The composition of the Task Force on Ethics and Good Government also raises questions. Virtually every single member of the group is a supporter of the mayor who has faithfully displayed her signs and the signs of her candidates over the last seven years. This is not illegal, but its insularity and clear political bias detract from the objectivity such a group should embody. Even more problematic is the fact that the vice chair of the Task Force, Gerri Callahan, is the wife of an employee of Mayor Frank's husband, Mike Ambrosio, who received $6 million in no bid contracts from the state Board of Public Utilities Clean Energy Fund--the same $100 million fund that has come under heavy criticism for having little to no oversight and for doling out contracts to former employees and friends of the BPU leadership. Callahan's presence on the Task Force at the same time that serious questions are being raised about Ambrosio, who also serves on the Democratic Municipal Committee, Board of Directors of Main Street Highland Park, and as head of the Green Communities Task Force, is troubling at best, raising shades of the fox guarding the henhouse.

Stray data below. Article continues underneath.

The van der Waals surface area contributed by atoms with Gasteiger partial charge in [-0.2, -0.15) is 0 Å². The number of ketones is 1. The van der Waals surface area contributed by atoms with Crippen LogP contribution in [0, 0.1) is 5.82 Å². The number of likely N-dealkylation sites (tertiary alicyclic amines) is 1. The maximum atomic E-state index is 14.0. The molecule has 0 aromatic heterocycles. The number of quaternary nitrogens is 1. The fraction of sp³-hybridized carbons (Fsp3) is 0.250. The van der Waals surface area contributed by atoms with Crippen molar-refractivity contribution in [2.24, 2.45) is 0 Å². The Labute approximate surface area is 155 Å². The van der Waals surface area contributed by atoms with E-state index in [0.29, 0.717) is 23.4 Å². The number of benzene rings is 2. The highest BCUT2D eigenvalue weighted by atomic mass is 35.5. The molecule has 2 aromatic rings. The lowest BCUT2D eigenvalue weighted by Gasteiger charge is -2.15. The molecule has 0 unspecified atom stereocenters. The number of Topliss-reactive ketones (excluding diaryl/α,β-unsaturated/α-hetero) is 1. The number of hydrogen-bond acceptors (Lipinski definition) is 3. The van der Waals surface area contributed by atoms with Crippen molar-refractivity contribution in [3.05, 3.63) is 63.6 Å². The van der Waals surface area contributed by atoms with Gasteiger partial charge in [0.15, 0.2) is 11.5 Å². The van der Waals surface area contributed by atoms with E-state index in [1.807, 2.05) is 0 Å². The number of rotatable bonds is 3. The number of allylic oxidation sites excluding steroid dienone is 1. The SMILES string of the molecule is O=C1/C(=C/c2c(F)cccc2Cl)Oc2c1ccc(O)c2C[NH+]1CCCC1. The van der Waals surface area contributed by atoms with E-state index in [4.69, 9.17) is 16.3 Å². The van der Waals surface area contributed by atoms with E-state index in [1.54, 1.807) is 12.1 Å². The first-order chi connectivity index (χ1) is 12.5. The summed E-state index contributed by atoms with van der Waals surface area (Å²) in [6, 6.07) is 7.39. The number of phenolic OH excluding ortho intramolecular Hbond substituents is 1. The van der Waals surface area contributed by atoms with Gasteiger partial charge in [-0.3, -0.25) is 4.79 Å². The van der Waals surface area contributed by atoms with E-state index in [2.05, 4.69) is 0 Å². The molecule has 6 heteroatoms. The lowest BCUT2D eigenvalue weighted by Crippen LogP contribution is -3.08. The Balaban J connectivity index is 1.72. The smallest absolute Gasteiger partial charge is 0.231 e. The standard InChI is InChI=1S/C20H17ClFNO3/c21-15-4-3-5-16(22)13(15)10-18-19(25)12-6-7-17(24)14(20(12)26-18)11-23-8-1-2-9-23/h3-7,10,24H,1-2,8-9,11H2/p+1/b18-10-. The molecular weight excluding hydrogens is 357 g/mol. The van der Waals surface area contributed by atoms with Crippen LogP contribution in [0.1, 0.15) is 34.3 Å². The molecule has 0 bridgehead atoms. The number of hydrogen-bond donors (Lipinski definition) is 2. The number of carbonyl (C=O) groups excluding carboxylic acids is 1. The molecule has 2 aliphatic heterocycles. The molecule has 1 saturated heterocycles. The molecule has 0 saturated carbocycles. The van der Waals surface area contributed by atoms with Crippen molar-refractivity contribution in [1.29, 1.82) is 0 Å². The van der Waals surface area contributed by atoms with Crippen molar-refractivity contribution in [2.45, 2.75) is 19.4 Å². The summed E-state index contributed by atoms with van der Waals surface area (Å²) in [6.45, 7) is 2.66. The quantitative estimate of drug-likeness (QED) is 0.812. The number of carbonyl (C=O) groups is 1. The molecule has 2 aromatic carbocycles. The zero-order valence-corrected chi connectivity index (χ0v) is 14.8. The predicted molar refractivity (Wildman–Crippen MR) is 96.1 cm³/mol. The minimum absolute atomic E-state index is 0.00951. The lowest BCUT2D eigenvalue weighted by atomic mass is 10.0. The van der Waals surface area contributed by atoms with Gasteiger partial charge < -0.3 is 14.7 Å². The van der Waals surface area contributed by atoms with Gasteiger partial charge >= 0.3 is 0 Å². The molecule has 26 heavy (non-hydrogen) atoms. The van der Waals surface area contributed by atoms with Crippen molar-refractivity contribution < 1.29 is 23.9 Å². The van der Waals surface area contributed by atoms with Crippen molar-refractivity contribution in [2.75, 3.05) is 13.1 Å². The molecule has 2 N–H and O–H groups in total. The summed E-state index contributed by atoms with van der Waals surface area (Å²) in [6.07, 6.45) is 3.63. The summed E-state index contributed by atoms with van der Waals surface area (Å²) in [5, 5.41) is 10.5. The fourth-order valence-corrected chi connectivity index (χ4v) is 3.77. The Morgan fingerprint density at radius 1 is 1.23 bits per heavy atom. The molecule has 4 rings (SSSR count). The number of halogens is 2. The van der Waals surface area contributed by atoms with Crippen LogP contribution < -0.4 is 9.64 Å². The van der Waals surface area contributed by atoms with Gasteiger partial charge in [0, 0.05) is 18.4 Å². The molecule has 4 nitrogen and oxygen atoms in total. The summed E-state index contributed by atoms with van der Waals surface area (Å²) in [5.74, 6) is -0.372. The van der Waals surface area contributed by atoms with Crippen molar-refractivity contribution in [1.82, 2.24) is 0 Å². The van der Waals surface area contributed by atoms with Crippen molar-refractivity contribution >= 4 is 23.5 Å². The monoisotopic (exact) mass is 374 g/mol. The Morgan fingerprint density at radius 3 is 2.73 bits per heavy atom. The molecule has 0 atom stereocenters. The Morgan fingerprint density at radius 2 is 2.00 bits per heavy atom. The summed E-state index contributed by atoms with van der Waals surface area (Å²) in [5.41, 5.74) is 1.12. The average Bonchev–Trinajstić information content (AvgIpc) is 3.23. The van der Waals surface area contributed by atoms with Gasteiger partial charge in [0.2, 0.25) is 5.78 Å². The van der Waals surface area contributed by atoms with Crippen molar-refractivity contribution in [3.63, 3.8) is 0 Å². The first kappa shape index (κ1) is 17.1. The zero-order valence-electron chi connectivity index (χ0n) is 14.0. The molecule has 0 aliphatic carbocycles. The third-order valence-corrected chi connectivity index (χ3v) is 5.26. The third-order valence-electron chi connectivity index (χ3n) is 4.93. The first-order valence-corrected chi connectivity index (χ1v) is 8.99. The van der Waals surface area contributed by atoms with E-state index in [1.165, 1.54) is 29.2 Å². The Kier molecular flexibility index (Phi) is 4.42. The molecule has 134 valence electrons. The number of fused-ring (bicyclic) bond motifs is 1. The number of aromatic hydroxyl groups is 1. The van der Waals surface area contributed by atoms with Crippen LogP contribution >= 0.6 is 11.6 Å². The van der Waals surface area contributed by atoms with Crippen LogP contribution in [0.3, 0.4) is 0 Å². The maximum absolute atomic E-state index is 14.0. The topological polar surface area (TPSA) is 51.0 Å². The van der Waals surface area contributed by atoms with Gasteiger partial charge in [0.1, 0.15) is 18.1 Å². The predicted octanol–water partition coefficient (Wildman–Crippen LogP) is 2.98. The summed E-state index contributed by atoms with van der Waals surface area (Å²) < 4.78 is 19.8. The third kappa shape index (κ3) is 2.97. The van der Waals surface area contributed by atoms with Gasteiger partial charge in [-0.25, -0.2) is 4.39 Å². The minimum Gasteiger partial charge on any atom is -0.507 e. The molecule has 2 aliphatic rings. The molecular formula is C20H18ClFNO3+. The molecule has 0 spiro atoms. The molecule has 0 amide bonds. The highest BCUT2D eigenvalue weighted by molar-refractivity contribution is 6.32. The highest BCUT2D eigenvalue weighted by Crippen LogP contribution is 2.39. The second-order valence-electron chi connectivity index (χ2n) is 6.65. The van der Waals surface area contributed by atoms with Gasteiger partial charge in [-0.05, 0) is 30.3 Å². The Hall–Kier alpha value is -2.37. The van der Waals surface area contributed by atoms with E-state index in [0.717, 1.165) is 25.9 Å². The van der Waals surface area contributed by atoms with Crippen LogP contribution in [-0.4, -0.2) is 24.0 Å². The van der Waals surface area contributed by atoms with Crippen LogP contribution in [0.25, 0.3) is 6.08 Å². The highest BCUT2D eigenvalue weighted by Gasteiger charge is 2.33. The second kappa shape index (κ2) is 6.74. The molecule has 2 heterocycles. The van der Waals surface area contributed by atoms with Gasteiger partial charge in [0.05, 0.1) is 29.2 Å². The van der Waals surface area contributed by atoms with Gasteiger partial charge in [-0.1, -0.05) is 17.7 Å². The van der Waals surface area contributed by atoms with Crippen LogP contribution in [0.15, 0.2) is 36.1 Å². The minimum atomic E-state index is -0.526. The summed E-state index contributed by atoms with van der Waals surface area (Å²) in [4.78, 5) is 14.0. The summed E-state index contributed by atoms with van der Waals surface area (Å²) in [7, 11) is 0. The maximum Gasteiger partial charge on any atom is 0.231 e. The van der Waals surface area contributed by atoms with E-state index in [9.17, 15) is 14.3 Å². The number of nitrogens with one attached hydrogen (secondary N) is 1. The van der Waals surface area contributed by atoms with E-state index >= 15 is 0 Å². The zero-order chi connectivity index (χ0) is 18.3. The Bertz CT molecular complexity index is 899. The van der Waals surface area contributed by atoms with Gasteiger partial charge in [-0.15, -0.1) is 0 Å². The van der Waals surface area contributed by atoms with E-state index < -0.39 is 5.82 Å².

The ordinances also are far too limited in their scope. For example, the prohibition on nepotism should include a prohibition on hiring relatives of declared candidates for local office, not just relatives of people already in office. This is New Jersey, and it is all too easy to imagine deals being made where family members of candidates are hired before the election takes place and then grandfathered in once the candidates are actually elected. This is a serious loophole which has been brought before the council on several occasions but has never been addressed.